No Big Virgin for us but we see seals
Mosies – that was the buzzing sound we awoke to – hoards of them. Slow moving, as they had feasted all night – on us! All thoughts of preserving the insect population disappeared rapidly and we killed at least 20 before breakfast. We left early, keen to benefit from the windless, mirror like conditions. We were wanting to make a lunch stop at an island with a rather exposed harbour. Given that there was only 2.5m water depth in the harbour we needed no swell and benign conditions. So we set Carra on a path to her date with Big Virgin or Storjungfrun in Swedish – the name of the Island. Which is supposed to be very attractive. As we rounded the southern tip of the Island there was a slight swell from the last few days of SWs…. Whilst very slight it was about 20-30cm. 2.5m minus 1.9m minus 0.3m is the square root of bugger all – so no landing for us. With inuendos aplenty, we had a quick peek at the Big Virgin and then set sail.
Just south of our harbour Agön lay a couple of islands with a red box around them on the chart. It was a seal protection area. Keen to know whether we could pass through it, I googled rules for seal protection areas. To find lots of articles about seal hunting in Sweden and that they can kill 600 a year. So I am not sure if this about protection area or target practise! Eventually I found that you cant go through them from 1st Feb – 31st Aug……so we went as close as we could to see them.
Plan A was to anchor, but it failed to set the first time and there was a rather tempting wooden staging with a cluster of boats on it. We dropped the stern anchor for the first time this year and moored up. The idea is to drop it about 3 boat lengths from the dock. We had dropped it a bit late – so pulled it back up – under the watchful eye of the entire pontoon. Attempt 2 I was happy with – and we were at a better angle too. There were loos, rubbish, bbq areas, a sauna and a library – and all for £1.50 a night- a bargain! Sheltered from the wind it was a real sun trap.
Below we had some more stowaways onboard as some of the mosi population had hitched a ride – 30 mins of fun playing chase the mosi. Happy that the cull had been successful. We decided to cross the island to the old harbour. Clearly our slaughtering activity had made the mosi-net and their friends came out on the walk to seek their revenge. So we walked the 2km path waving our arms frenetically in the vain hope of preventing the inevitable.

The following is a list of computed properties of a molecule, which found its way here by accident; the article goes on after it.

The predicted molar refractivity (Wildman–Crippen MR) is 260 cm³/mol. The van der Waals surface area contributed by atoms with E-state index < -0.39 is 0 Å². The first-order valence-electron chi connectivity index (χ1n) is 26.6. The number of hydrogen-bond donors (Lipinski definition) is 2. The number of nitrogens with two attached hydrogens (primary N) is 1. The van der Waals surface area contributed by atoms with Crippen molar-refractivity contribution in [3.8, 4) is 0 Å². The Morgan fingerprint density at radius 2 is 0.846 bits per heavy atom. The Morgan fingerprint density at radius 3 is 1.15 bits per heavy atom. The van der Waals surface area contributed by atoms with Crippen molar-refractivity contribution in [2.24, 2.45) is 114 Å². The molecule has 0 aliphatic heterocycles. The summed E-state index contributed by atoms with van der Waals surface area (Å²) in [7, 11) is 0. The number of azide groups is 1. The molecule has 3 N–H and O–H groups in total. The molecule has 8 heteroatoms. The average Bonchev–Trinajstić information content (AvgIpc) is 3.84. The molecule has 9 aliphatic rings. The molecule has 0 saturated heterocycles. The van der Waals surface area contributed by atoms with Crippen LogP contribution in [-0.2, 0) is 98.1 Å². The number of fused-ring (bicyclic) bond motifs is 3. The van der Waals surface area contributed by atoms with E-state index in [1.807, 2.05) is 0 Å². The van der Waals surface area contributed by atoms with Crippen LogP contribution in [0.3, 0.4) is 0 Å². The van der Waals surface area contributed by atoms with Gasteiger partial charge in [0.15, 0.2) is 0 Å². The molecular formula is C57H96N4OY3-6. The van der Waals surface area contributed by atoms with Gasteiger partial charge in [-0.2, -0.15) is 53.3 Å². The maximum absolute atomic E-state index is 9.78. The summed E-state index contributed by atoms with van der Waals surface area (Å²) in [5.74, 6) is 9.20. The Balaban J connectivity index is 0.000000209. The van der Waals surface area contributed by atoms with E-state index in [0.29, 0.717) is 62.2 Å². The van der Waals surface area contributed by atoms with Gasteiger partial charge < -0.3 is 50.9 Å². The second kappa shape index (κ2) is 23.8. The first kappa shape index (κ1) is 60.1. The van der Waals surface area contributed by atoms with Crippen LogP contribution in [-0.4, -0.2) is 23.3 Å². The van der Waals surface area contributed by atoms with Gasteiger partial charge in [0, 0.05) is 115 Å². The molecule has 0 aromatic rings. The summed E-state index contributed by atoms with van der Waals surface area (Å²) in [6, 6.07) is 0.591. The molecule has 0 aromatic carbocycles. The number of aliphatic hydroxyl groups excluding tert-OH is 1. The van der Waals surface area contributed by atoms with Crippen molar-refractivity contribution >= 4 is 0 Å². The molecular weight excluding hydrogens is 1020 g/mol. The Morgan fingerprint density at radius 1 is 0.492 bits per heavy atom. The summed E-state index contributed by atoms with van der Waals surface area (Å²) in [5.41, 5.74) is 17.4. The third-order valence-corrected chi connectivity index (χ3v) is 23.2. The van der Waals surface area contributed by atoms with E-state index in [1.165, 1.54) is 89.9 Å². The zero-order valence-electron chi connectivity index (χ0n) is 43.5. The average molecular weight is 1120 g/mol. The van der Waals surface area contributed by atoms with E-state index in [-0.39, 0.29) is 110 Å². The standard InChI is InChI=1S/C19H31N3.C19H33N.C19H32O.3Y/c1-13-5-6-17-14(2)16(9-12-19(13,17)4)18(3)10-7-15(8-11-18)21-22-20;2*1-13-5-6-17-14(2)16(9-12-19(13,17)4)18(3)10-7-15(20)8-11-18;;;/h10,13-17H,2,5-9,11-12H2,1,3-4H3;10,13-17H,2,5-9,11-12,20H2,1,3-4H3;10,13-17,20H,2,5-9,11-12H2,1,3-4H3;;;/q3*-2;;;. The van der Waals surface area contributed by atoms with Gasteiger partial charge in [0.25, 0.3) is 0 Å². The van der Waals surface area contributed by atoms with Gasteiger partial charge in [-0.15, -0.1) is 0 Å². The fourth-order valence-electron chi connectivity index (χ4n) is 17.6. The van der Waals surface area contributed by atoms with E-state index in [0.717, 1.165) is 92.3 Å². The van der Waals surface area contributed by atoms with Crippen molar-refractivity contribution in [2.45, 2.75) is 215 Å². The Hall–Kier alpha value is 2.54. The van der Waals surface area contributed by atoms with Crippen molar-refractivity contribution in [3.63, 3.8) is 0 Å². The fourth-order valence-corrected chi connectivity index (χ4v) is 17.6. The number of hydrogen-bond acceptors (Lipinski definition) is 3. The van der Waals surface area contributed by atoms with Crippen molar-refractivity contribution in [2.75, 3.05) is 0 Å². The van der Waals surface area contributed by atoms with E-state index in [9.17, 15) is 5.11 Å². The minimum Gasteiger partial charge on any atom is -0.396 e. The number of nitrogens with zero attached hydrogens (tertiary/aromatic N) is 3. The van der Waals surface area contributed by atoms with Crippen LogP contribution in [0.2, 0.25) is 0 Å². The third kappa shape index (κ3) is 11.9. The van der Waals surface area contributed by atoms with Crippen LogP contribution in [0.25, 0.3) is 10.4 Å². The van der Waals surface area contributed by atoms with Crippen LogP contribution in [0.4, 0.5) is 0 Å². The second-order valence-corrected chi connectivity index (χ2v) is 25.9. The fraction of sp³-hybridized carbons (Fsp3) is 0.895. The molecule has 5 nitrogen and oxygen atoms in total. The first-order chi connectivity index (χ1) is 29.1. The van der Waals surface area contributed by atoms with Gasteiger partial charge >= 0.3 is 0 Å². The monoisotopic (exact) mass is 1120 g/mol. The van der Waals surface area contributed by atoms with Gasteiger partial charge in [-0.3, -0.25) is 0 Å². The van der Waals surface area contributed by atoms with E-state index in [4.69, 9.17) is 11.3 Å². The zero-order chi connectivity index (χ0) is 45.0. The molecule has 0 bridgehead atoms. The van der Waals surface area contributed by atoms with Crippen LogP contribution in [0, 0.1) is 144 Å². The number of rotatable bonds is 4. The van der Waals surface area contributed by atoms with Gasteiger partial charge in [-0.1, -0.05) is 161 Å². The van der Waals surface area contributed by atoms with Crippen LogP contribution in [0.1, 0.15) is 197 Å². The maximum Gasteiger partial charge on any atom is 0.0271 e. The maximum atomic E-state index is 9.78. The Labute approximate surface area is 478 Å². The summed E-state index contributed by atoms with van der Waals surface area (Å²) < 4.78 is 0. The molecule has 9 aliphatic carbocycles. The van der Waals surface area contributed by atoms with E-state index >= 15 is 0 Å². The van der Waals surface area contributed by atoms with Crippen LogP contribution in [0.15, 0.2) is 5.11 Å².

During the last Ice age the weight of the ice in the Baltic was so great that it pressed down on the rocks keeping them surpressed. When it melted the rocks started to rise – to “Spring Back” as it is called here – and they are still rising at 8mm a year. It doesn’t sound much – but it is 2m in 250 years.
The harbour we were visiting was hundreds of years old. Tiny little red houses (would it be anything else) and boat houses bordered a little inlet. Full of atmosphere of days gone by from the lichen covered racks used to dry the nets to the tiny houses designed to preserve the heat in the cold harsh winters. Everything looked very functional til you realised that all the boat sheds were about 2m higher than the water.
We had 2 relaxing days there, a few boat jobs done, Mags went swimming – it is getting warmer – now a positively barmy 14C and I practised my guitar – is that why all the boats left our side of the pontoon?
With some very windy weather expected, I was keen to get to Hudiksvall early – where I would leave Mags and the boat to fly back to the UK for a few days. The challenge with the stern anchor is getting it up – especially having been hanging off it for 2 days, it would be well dug in. Without an electric windless – it is all muscle power. With 2 of us pulling we managed to retrieve it – always a great relief. We are still scared from an earlier occasion when it took us about 10 mins to break it out in a small harbour watched by the entire harbour. We saw the best of the day by leaving at 0630 – good wind and blue skies. We arrived in Hudiksvall where the only place to park was at 90 degrees to the expected strong wind.
So we made use of the stern buoys to take some of Carra’s weight to save the fenders and gelcoat from getting a pounding. Within a couple of hours it blowing a hooley F7 – a day for staying on the boat.
The next day we went to explore Hudiksvall – I have decided it has the same charm as Lowestoft – I can say that as I grew us about 8 miles away from there.
The harbour is surrounded by attractive wooden buildings – screaming out for development which could fostering a café culture around the harbour. Instead they are derelict and unloved. But at least they are painted which in Lowestoft they wouldn’t be… so maybe I am being too harsh.
Next day I went back to the UK for less than 2 days – which involved a home visit for an hour. On my list of things to do was water the garden – but it was clearly not needed. Then up to Beccles to visit Mummy and take her to the hospital for a Consultants appointment. The 2 days flew by and I was back on board having brought the rain from the UK with me. Mags was a star whilst I was away and all the boat jobs were ticked off.